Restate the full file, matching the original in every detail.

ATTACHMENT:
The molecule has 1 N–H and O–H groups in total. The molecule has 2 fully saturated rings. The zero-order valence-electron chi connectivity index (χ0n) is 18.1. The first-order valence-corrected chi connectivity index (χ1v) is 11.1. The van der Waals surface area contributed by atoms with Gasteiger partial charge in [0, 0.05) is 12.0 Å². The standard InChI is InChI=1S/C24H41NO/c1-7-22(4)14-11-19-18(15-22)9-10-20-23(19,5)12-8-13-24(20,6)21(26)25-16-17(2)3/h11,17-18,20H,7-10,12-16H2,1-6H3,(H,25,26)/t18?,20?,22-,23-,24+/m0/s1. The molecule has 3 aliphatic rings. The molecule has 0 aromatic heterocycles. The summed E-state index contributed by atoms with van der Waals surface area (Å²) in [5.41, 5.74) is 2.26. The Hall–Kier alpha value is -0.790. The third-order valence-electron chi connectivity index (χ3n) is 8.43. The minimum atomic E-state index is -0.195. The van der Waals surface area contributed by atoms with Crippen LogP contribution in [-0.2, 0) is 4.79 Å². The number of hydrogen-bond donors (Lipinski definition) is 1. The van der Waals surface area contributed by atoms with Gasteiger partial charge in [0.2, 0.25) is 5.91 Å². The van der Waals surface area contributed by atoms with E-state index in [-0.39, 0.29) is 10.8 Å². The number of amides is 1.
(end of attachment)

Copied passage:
The molecule has 1 N–H and O–H groups in total. The molecule has 2 fully saturated rings. The zero-order valence-electron chi connectivity index (χ0n) is 18.1. The first-order valence-corrected chi connectivity index (χ1v) is 11.1. The van der Waals surface area contributed by atoms with Gasteiger partial charge in [0, 0.05) is 12.0 Å². The standard InChI is InChI=1S/C24H41NO/c1-7-22(4)14-11-19-18(15-22)9-10-20-23(19,5)12-8-13-24(20,6)21(26)25-16-17(2)3/h11,17-18,20H,7-10,12-16H2,1-6H3,(H,25,26)/t18?,20?,22-,23-,24+/m0/s1. The molecule has 3 aliphatic rings. The molecule has 0 aromatic heterocycles. The summed E-state index contributed by atoms with van der Waals surface area (Å²) in [5.41, 5.74) is 2.26. The Hall–Kier alpha value is -0.790. The third-order valence-electron chi connectivity index (χ3n) is 8.43. The minimum atomic E-state index is -0.195. The van der Waals surface area contributed by atoms with Crippen LogP contribution in [-0.2, 0) is 4.79 Å². The number of hydrogen-bond donors (Lipinski definition) is 1. The van der Waals surface area contributed by atoms with Gasteiger partial charge in [0.2, 0.25) is 5.91 Å². The van der Waals surface area contributed by atoms with E-state index in [-0.39, 0.29) is 10.8 Å². The number of amides is 1.